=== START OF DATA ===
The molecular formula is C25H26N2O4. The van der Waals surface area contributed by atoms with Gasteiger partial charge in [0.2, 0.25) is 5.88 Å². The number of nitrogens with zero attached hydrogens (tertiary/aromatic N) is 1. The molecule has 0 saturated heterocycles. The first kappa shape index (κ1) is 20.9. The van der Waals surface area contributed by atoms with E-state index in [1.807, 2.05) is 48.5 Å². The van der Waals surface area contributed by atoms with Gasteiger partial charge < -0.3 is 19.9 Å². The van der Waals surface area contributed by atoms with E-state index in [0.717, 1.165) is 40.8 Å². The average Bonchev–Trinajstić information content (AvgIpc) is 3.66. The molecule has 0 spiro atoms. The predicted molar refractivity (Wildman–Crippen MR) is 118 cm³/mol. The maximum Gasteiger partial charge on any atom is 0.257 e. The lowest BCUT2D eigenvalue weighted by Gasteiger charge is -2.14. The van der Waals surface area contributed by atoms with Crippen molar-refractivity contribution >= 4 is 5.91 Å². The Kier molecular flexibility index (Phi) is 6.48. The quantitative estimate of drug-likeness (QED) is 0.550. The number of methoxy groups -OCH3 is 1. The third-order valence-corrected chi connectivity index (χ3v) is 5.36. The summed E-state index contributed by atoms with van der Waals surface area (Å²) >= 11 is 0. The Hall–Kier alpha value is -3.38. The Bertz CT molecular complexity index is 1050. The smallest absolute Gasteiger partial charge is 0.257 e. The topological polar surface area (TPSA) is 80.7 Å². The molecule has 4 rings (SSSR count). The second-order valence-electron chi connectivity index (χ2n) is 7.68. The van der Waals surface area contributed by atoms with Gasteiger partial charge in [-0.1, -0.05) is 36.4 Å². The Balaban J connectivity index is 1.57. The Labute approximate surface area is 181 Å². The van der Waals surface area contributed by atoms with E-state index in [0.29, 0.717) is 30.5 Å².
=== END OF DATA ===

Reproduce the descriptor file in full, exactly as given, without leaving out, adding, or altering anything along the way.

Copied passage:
The molecular formula is C25H26N2O4. The van der Waals surface area contributed by atoms with Gasteiger partial charge in [0.2, 0.25) is 5.88 Å². The number of nitrogens with zero attached hydrogens (tertiary/aromatic N) is 1. The molecule has 0 saturated heterocycles. The first kappa shape index (κ1) is 20.9. The van der Waals surface area contributed by atoms with E-state index in [1.807, 2.05) is 48.5 Å². The van der Waals surface area contributed by atoms with Gasteiger partial charge < -0.3 is 19.9 Å². The van der Waals surface area contributed by atoms with E-state index in [0.717, 1.165) is 40.8 Å². The average Bonchev–Trinajstić information content (AvgIpc) is 3.66. The molecule has 0 spiro atoms. The predicted molar refractivity (Wildman–Crippen MR) is 118 cm³/mol. The maximum Gasteiger partial charge on any atom is 0.257 e. The lowest BCUT2D eigenvalue weighted by Gasteiger charge is -2.14. The van der Waals surface area contributed by atoms with Crippen molar-refractivity contribution >= 4 is 5.91 Å². The Kier molecular flexibility index (Phi) is 6.48. The quantitative estimate of drug-likeness (QED) is 0.550. The number of methoxy groups -OCH3 is 1. The third-order valence-corrected chi connectivity index (χ3v) is 5.36. The summed E-state index contributed by atoms with van der Waals surface area (Å²) >= 11 is 0. The Hall–Kier alpha value is -3.38. The Bertz CT molecular complexity index is 1050. The smallest absolute Gasteiger partial charge is 0.257 e. The topological polar surface area (TPSA) is 80.7 Å². The molecule has 4 rings (SSSR count). The second-order valence-electron chi connectivity index (χ2n) is 7.68. The van der Waals surface area contributed by atoms with Gasteiger partial charge in [-0.1, -0.05) is 36.4 Å². The Balaban J connectivity index is 1.57. The Labute approximate surface area is 181 Å². The van der Waals surface area contributed by atoms with E-state index in [0.29, 0.717) is 30.5 Å².